Connecticut shared custody of children is more and more common in the Family Court. And greatly involving both parents in the life of children is always optimal. But not every custody case is appropriate for a shared custody arrangement.
Here’s a logical way to analyze whether shared custody is right for your family.
For starters, shared custody is only ordered when there are no parental fitness issues such as substance abuse, untreated mental health problems or recent child neglect or abuse. Any consideration of shared custody assumes that both parents are fit and capable of parenting the child for long periods of time. Seems obvious but worth a mention.
Assuming there are no identified parental fitness concerns then consider three potential obstacles: conflict, geography and parental availability.
Flexibility and cooperation are necessary. There will be times when the parenting time has to be adjusted to accommodate the children’s schedule. With shared custody, there is likely to be significant contact between the parents. In essence, the children have two homes and both parents need to buy into that concept. Undermining the other parent or being critical of their parenting style are barriers. When the parent’s relationship is marred by high conflict the forecast is bleak.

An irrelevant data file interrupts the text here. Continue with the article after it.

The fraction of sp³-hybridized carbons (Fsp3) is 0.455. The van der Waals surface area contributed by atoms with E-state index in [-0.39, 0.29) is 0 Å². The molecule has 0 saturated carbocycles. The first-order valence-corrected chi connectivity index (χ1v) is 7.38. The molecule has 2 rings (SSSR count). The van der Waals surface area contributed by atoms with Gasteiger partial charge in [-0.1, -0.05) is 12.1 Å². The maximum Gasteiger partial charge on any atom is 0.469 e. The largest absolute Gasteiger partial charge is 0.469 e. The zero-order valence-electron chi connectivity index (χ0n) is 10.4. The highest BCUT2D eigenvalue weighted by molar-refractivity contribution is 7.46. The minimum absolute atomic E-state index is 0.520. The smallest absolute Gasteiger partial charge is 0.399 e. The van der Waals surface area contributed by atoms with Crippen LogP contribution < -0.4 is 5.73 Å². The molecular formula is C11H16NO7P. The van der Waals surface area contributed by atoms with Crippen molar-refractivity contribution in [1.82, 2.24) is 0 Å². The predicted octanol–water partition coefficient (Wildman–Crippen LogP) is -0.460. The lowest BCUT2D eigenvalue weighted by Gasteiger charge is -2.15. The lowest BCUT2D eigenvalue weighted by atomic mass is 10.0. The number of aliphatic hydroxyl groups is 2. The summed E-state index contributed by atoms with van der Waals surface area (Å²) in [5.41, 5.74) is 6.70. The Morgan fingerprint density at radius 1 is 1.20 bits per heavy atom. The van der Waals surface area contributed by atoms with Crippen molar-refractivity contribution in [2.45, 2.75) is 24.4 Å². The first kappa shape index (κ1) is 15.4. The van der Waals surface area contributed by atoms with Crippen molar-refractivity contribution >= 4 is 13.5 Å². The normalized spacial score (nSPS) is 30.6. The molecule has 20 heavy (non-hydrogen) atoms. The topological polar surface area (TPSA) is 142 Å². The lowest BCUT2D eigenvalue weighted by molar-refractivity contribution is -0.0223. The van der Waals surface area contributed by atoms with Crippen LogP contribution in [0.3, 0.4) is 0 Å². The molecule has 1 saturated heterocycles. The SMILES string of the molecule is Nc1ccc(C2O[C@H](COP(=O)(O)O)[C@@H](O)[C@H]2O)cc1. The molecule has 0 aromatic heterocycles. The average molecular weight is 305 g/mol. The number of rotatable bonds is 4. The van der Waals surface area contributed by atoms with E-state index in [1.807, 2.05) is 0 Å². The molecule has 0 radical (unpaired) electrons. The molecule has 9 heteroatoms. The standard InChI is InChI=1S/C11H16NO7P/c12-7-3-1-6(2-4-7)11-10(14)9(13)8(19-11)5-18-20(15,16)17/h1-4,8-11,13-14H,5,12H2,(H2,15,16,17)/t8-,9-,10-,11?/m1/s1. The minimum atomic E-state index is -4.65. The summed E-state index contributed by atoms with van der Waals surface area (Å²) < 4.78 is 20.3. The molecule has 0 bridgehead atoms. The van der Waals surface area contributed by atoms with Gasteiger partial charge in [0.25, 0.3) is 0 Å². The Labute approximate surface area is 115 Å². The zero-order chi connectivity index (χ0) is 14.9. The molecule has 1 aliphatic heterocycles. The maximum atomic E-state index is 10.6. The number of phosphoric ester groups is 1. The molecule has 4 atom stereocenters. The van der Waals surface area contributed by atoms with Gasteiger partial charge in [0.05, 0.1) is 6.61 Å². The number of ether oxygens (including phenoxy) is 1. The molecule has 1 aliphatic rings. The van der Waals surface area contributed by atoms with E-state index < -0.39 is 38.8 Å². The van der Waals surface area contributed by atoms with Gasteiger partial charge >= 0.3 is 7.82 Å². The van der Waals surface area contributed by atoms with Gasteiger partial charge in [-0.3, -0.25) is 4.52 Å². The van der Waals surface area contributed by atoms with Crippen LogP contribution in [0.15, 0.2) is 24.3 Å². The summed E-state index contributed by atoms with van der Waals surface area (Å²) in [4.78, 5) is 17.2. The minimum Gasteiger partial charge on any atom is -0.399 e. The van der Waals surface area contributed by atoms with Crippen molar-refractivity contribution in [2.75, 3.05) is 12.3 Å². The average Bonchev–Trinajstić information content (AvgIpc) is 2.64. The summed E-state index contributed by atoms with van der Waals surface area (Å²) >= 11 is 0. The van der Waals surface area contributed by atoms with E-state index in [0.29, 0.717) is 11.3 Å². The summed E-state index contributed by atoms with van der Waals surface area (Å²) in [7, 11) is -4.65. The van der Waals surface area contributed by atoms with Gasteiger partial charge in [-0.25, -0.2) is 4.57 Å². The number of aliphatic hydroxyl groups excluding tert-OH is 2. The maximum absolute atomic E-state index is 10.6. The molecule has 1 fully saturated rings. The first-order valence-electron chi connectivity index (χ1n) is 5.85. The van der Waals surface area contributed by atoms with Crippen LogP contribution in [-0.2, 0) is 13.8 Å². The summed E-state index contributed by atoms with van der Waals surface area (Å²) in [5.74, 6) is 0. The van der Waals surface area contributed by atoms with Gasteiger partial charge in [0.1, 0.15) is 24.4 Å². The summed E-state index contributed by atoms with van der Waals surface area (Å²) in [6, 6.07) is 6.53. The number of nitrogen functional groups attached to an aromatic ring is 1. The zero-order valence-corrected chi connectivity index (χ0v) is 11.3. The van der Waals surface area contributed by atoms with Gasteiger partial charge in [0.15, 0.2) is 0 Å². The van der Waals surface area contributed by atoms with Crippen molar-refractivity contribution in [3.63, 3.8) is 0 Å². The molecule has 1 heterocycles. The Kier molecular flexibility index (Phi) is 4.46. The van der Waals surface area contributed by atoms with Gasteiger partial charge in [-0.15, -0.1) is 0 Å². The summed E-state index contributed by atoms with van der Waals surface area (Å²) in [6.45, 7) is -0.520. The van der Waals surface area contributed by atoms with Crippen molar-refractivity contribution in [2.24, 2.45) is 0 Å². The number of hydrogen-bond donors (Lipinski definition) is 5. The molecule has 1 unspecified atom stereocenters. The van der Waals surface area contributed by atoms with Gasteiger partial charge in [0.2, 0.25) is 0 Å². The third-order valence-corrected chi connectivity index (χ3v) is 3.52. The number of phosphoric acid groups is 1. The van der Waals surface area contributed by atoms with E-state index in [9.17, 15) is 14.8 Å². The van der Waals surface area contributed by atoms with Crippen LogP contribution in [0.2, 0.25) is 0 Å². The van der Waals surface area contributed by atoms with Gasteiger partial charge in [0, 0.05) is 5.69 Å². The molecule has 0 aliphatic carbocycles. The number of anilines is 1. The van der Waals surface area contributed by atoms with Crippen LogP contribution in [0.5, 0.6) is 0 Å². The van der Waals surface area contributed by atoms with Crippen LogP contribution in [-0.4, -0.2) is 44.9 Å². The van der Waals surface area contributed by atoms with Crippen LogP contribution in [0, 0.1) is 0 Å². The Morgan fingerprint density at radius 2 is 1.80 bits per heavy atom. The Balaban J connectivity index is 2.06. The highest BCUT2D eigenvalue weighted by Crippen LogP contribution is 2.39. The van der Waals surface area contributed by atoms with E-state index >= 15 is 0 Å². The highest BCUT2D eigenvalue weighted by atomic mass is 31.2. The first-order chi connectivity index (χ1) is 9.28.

If the parents reside a great distance from one another it can be challenging. And its not just about distance – its the time of the day and the traffic considerations. The children deserve better than spending inordinate amounts of time constantly traveling between two different residences.
Shared custody isn’t practical if one of the parents has a demanding work schedule. This could mean long work days or regular travel. Then by default, one of the parent’s becomes the residential parent.